Larger corpus callosum and reduced orbitofrontal cortex homotopic connectivity in codeine cough syrup-dependent male adolescents and young adults
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To characterize interhemispheric functional and anatomical connectivity and their relationships with impulsive behaviour in codeine-containing cough syrup (CCS)-dependent male adolescents and young adults.
We compared volumes of corpus callosum (CC) and its five subregion and voxel-mirrored homotopic functional connectivity (VMHC) in 33 CCS-dependent male adolescents and young adults and 38 healthy controls, group-matched for age, education and smoking status. Barratt impulsiveness scale (BIS.11) was used to assess participant impulsive behaviour. Abnormal CC subregions and VMHC revealed by group comparison were extracted and correlated with impulsive behaviour and duration of CCS use.
We found selective increased mid-posterior CC volume in CCS-dependent male adolescents and young adults and detected decreased homotopic interhemispheric functional connectivity of medial orbitofrontal cortex (OFC). Moreover, impairment of VMHC was associated with the impulsive behaviour and correlated with the duration of CCS abuse in CCS-dependent male adolescents and young adults.
These findings reveal CC abnormalities and disruption of interhemispheric homotopic connectivity in CCS-dependent male adolescents and young adults, which provide a novel insight into the impact of interhemispheric disconnectivity on impulsive behaviour in substance addiction pathophysiology.
• CCS-dependent individuals (patients) had selective increased volumes of mid-posterior corpus callosum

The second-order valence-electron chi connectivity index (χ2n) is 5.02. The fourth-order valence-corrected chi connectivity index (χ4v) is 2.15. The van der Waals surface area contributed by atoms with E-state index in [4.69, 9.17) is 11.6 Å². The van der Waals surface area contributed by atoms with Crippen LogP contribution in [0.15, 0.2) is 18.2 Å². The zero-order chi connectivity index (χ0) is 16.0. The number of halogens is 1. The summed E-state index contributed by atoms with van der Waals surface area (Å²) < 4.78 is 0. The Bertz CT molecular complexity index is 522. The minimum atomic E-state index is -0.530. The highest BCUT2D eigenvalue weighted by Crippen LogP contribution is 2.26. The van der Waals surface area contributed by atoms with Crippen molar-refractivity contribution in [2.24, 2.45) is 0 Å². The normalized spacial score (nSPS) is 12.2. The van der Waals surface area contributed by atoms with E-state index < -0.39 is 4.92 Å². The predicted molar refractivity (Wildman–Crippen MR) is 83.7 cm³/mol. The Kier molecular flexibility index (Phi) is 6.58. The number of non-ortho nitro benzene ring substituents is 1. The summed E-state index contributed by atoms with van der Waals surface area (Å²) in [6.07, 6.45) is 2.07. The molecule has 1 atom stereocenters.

• Patients had attenuated interhemispheric homotopic FC (VMHC) of bilateral orbitofrontal cortex
• Impairment of VMHC correlated with impulsive behaviour in patients
• Impairment of VMHC correlated with the CCS duration in patients
KeywordsCough medicine Interhemispheric Corpus callosum Addiction Connectivity
This work was supported by the grants from the Natural Scientific Foundation of China [Grant No. 81201084, 81560283], the Natural Scientific Foundation of Jiangxi Province, China [Grant No. 20151BAB205049], and Planned Science and Technology Project of Guangdong Province, China [Grant No. 2011B031800044]. We thank LetPub (www.letpub.com) for its linguistic assistance during the preparation of this manuscript.
The scientific guarantor of this publication is Professor Junzhang Tian. The authors of this manuscript declare no relationships with any companies whose products or services may be related to the subject matter of the article. No complex statistical methods were necessary for this paper. Institutional review board approval was obtained. Written informed consent was obtained from all subjects (patients) in this study. No study subjects or cohorts have been previously reported. Methodology: prospective, case–control study, performed at one institution.
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